Latest Discussions : Electrical & Lighting

zonetrap

10:31AM | 01/14/04
Member Since: 06/05/03
10 lifetime posts
I live in a house built in 1955. The outlets and switches in the house are not grounded, the 2 prong types. How do I go about installing new outlets and switches that are grounded?
Thanks

CompTech

08:38PM | 01/26/04
Member Since: 01/25/04
9 lifetime posts
In my opinion to do it right it requires the rewiring of the whole house. Circuit by circuit. As your wiring is probably old and brittle. I would first look at your Service Panel. Is it fuses or breakers?If fuses change your service panel. If it is breakers, then I would figure out your load per circuit. Such as how many fixtures are on a circuit, how many outlets, so on. This will determine your wire size and breaker size. This is actually a pretty in depth thing to take on by yourself and I would suggest hiring or getting a buddy that is a licensed electrician to help you figure correct sizes. Then you have to look at whether the walls are going to allow you to pull new wire or have to snake them through insulation. Just take a hard look at it. I am doing the exact thing with a house I just purchased that was built in 1945. I found it is easiest to do a room at a time and remodel the room as I go. Strip the walls and then wire room and then finish room. Expensive but I was remodeling the whole house anyway. Just some suggestions. Good Luck and hope it goes good for you.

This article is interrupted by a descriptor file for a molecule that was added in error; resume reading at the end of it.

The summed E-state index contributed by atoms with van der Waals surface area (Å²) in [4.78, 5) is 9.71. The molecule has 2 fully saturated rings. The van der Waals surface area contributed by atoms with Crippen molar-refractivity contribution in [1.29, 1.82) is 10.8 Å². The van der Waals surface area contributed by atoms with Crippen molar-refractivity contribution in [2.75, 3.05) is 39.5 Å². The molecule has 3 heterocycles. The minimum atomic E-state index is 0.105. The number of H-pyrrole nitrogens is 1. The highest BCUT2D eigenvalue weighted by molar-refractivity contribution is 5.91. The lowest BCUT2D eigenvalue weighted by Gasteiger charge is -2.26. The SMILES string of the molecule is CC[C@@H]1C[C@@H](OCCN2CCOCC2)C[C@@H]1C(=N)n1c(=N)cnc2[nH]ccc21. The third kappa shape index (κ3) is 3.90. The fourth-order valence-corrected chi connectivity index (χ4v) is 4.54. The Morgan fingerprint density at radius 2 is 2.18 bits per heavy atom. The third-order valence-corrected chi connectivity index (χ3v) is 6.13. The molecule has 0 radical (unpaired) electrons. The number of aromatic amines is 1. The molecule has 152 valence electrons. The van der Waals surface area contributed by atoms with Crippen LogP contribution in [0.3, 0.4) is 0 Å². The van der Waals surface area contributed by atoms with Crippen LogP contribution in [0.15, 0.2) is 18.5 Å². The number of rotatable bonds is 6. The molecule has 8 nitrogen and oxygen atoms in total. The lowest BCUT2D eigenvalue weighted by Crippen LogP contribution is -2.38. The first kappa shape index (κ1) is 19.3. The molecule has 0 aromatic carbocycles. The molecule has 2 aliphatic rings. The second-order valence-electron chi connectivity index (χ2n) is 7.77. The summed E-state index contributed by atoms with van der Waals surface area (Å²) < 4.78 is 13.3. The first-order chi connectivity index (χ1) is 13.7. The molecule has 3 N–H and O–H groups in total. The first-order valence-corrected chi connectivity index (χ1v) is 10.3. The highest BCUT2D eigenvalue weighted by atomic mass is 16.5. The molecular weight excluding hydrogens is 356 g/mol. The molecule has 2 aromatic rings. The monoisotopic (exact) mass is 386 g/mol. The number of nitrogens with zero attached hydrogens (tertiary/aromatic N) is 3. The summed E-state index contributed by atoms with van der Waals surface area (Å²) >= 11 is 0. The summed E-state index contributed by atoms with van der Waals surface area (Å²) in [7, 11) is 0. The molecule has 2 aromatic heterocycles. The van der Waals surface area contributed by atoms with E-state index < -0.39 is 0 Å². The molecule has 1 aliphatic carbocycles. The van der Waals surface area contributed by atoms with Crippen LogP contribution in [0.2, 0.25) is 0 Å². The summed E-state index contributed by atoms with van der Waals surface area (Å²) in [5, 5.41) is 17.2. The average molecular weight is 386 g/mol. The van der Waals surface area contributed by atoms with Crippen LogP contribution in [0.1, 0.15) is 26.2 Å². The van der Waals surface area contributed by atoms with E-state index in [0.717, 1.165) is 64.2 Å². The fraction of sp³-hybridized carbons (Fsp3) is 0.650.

zonetrap

04:33AM | 01/28/04
Member Since: 06/05/03
10 lifetime posts
Thanks for the response.

It is breakers. I wanted to see what the process was. Its going to be tough to rewire, not much attic space to work with. Is that the only option I have?
Z


Hondavan

12:50PM | 01/28/04
Member Since: 02/24/03
8 lifetime posts
Looks like I'm in the same boat with you guys. Old house, lousy wiring, no attic space. I decided to go the whole route: New 200A service entrance and all new wiring.
As long as I have to do this anyway, I plan to use EMT and oversize all the wiring.
This may sound crazy, but it appears I'll actually have to remove the roof to do the attic wiring. Good/bad news - the roof needs replacement anyway.

CompTech

05:00AM | 01/29/04
Member Since: 01/25/04
9 lifetime posts
Well you can disconnect power to the circuits one at a time and try to pull new wire in by attaching to the old wire at one end and then pull from the other end. Unfortunately this usually tends to be impossible as the old wires are usually stapled down. You can also try a snake to feed down through wall, but if you are going to do the whole house I suggest doing it room by room and remodel as you go. Less chance of tearing the jacket or nicking a wire by trying to pull it through when you can't see its path. Just my thoughts. Hope it goes good what ever you decide to do.

joed

12:55PM | 01/29/04
Member Since: 09/17/02
524 lifetime posts
If you don't actually need a ground such as for a surge suppressor, you can replace the receptacles with GFCI and label ungrounded. One GFCI in the first receptacle can protect the other down the same line.


Post a reply as Anonymous

Photo must be in JPG, GIF or PNG format and less than 5MB.

Reply choose button

Anonymous

Post new button or Login button
Register